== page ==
JetBlue Airways Corp. is working with consultants to set targets for a new round of cost cuts, even as it prepares to meet surging consumer demand for travel.
The airline expects to see “progressive improvement” in its cost performance throughout the rest of this year, following an operational meltdown in April that led to hundreds of flight cancellations and cost overruns, Chief Financial Officer Ursula Hurley said at a Bank of America conference Tuesday.
JetBlue, which is pursuing a $3.3 billion hostile takeover bid for Spirit Airlines Inc., previously had said it would detail its next round of “structural cost initiatives” at an investor day later this month. It’s ultimately targeting low single-digit growth in costs for each seat flown a mile in 2023, excluding fuel, Hurley said.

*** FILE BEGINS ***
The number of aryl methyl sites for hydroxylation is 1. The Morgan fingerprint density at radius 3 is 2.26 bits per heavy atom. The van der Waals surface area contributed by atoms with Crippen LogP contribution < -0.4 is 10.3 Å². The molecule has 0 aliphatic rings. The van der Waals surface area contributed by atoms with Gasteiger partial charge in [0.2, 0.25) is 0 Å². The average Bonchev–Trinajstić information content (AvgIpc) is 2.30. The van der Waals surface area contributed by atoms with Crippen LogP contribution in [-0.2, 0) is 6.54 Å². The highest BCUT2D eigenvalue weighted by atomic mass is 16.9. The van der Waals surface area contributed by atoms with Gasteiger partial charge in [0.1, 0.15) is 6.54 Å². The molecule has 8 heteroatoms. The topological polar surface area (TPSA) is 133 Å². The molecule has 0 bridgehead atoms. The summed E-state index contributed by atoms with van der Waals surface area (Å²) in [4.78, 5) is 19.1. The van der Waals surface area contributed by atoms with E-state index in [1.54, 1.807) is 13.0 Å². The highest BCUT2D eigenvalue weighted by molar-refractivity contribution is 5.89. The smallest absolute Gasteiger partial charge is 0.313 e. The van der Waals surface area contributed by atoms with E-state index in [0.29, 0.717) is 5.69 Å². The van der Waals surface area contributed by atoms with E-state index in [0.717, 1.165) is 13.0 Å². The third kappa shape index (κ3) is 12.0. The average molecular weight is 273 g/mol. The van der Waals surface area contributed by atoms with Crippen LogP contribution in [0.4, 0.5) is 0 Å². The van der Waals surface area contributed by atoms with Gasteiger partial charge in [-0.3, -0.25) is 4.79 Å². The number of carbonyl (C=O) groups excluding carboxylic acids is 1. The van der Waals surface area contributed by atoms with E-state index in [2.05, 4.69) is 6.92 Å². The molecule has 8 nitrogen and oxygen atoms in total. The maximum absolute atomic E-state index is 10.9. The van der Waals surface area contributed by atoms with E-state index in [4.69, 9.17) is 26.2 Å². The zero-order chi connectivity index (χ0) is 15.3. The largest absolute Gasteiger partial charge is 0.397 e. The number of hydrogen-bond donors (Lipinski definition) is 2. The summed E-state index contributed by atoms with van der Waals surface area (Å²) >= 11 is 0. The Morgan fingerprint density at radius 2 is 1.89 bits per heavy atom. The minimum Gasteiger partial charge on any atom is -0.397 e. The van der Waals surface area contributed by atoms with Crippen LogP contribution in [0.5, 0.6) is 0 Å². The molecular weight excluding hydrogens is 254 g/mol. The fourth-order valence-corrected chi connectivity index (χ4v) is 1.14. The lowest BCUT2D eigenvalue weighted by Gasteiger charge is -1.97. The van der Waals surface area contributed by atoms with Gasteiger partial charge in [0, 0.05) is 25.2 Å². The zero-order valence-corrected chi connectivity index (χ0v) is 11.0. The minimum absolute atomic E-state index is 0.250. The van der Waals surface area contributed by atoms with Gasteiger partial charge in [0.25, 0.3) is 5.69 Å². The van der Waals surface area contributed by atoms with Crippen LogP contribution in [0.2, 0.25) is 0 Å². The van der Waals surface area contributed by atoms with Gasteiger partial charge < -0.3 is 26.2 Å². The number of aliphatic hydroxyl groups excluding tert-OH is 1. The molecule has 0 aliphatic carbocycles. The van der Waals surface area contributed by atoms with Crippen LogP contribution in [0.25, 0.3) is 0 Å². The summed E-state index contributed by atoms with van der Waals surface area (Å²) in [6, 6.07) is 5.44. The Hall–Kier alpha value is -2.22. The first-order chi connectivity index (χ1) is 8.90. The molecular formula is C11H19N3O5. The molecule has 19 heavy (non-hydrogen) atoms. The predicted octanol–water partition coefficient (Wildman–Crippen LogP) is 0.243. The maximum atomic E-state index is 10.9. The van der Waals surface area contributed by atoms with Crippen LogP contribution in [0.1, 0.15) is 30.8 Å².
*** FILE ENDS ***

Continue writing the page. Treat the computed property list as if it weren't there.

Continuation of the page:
The Long Island City, New York-based carrier has said unit costs this quarter, excluding fuel, will be as much as 17% above 2019, in part due to its missteps this spring. The April operational problems, caused in part by staffing shortfalls, forced JetBlue to trim its summer schedule more than 10% and reduce growth plans for the full year.